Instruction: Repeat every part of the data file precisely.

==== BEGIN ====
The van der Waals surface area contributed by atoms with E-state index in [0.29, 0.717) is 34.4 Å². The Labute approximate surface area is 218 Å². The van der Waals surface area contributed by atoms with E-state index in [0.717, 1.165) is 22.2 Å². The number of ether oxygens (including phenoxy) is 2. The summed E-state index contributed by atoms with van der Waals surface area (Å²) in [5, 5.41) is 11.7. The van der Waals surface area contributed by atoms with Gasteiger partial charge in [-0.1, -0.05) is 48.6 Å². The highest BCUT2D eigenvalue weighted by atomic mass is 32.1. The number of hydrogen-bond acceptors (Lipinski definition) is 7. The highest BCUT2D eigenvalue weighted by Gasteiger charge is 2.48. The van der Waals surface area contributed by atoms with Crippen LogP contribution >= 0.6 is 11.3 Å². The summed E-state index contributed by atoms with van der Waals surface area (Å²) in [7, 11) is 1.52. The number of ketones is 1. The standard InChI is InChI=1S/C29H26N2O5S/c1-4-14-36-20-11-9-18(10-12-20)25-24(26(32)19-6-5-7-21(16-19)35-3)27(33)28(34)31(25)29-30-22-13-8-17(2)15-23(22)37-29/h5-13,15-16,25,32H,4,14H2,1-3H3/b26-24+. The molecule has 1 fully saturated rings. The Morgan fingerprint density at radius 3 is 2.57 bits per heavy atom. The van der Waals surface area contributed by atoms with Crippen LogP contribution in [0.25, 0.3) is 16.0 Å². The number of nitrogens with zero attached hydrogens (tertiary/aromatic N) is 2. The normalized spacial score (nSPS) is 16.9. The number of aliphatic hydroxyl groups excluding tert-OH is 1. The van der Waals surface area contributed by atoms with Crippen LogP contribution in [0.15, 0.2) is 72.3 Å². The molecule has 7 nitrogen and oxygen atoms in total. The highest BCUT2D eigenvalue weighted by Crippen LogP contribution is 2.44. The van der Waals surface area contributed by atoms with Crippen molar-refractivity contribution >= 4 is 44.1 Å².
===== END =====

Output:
The van der Waals surface area contributed by atoms with E-state index in [0.29, 0.717) is 34.4 Å². The Labute approximate surface area is 218 Å². The van der Waals surface area contributed by atoms with E-state index in [0.717, 1.165) is 22.2 Å². The number of ether oxygens (including phenoxy) is 2. The summed E-state index contributed by atoms with van der Waals surface area (Å²) in [5, 5.41) is 11.7. The van der Waals surface area contributed by atoms with Gasteiger partial charge in [-0.1, -0.05) is 48.6 Å². The highest BCUT2D eigenvalue weighted by atomic mass is 32.1. The number of hydrogen-bond acceptors (Lipinski definition) is 7. The highest BCUT2D eigenvalue weighted by Gasteiger charge is 2.48. The van der Waals surface area contributed by atoms with Crippen LogP contribution >= 0.6 is 11.3 Å². The summed E-state index contributed by atoms with van der Waals surface area (Å²) in [7, 11) is 1.52. The number of ketones is 1. The standard InChI is InChI=1S/C29H26N2O5S/c1-4-14-36-20-11-9-18(10-12-20)25-24(26(32)19-6-5-7-21(16-19)35-3)27(33)28(34)31(25)29-30-22-13-8-17(2)15-23(22)37-29/h5-13,15-16,25,32H,4,14H2,1-3H3/b26-24+. The molecule has 1 fully saturated rings. The Morgan fingerprint density at radius 3 is 2.57 bits per heavy atom. The van der Waals surface area contributed by atoms with Crippen LogP contribution in [0.25, 0.3) is 16.0 Å². The number of nitrogens with zero attached hydrogens (tertiary/aromatic N) is 2. The normalized spacial score (nSPS) is 16.9. The number of aliphatic hydroxyl groups excluding tert-OH is 1. The van der Waals surface area contributed by atoms with Crippen LogP contribution in [0.15, 0.2) is 72.3 Å². The molecule has 7 nitrogen and oxygen atoms in total. The highest BCUT2D eigenvalue weighted by Crippen LogP contribution is 2.44. The van der Waals surface area contributed by atoms with Crippen molar-refractivity contribution >= 4 is 44.1 Å².